Friday, December 4, 2015
Confessions of an IKEA Hacker - Restoring Vintage IKEA
Chapter 1 - I hate throwing away good things.
Contrary to popular opinions some IKEA pieces can last generations if properly taken care of. This occasionally may mean that the piece needs to be restored, modernized, updated.
Such was the case with this piece. DIKTAD was three drawer dresser complete with a baby changing table on top. The carcass [box] was still usable and sturdy [SOLID WOOD PEOPLE!]. The drawer boxes were all intact - but the original IKEA drawer slides failed - the ball bearings were trapped in plastic fittings that eventually wore out from sliding and broke down completely.
Even though the babies outgrew the changing table [some are pre-teens already!], our family still used the dresser for storage, and actually found it quite handy. That was until one day, my youngest pulled the bottom drawer out a bit too vigorously and completely pulled the drawer slides apart. Millions of little steel balls scattered around the hardwood floor and made their way to the lowest spot in the room....[the house is old = floors uneven].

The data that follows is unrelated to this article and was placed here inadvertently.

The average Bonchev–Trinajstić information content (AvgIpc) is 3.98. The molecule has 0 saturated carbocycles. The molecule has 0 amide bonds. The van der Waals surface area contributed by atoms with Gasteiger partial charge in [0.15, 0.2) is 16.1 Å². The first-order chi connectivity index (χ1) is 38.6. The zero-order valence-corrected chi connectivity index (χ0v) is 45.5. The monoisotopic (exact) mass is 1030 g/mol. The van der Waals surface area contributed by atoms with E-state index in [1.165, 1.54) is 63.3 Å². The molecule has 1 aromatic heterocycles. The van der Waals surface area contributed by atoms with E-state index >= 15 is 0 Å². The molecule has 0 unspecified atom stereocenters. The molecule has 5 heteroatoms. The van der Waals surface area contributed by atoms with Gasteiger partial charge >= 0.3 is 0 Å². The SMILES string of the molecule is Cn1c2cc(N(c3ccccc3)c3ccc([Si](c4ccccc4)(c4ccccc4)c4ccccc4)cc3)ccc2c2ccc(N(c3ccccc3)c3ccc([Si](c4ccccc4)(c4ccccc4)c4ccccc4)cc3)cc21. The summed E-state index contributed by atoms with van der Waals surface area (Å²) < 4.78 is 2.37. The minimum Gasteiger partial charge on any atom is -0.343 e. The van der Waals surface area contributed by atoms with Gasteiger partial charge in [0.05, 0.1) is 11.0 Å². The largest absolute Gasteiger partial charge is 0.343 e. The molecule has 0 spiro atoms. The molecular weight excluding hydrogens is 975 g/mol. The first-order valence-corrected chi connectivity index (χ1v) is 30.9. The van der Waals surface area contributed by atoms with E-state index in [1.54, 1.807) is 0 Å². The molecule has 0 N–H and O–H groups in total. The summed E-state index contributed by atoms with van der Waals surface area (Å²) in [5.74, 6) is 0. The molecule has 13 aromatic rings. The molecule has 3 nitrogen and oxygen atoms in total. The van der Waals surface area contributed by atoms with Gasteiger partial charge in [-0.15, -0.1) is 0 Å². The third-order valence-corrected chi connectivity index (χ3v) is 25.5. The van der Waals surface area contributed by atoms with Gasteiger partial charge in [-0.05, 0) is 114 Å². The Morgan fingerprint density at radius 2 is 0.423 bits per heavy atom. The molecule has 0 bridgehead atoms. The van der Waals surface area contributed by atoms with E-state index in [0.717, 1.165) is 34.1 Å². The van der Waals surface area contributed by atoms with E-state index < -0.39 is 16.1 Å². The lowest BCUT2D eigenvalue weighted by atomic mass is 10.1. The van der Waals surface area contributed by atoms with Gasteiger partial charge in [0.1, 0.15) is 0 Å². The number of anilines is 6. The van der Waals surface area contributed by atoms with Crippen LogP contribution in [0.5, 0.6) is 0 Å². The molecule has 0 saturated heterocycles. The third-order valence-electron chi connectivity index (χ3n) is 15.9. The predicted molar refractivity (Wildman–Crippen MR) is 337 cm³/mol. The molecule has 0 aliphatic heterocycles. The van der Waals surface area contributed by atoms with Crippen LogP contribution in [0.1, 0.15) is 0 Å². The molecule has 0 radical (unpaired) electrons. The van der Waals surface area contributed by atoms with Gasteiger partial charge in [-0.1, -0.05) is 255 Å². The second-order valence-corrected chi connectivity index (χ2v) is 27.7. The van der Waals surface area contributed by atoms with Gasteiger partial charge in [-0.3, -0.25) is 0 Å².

What do we do now? I went to IKEA and asked if they had any replacement slides - they always have some excess hardware kicking around in the AS-IS section - but they did not have anything. This dresser was long discontinued and hardware was not available.
Throw it away? We considered that option...Although....
As a woodworker, and a professional IKEA hacker, I felt two little painful stings in my heart:
A] This piece was all solid wood - the carcass, drawers, feet - everything. I never throw away any solid wood! I have solid wood scraps in my shop [select scraps] that date back to my design school years!
B] I like IKEA. I hack them. I re-use them. I re-purpose them. This seemed like an ideal little side project for me.
And so....I professionally restored it! Enjoy the video! Many more to come!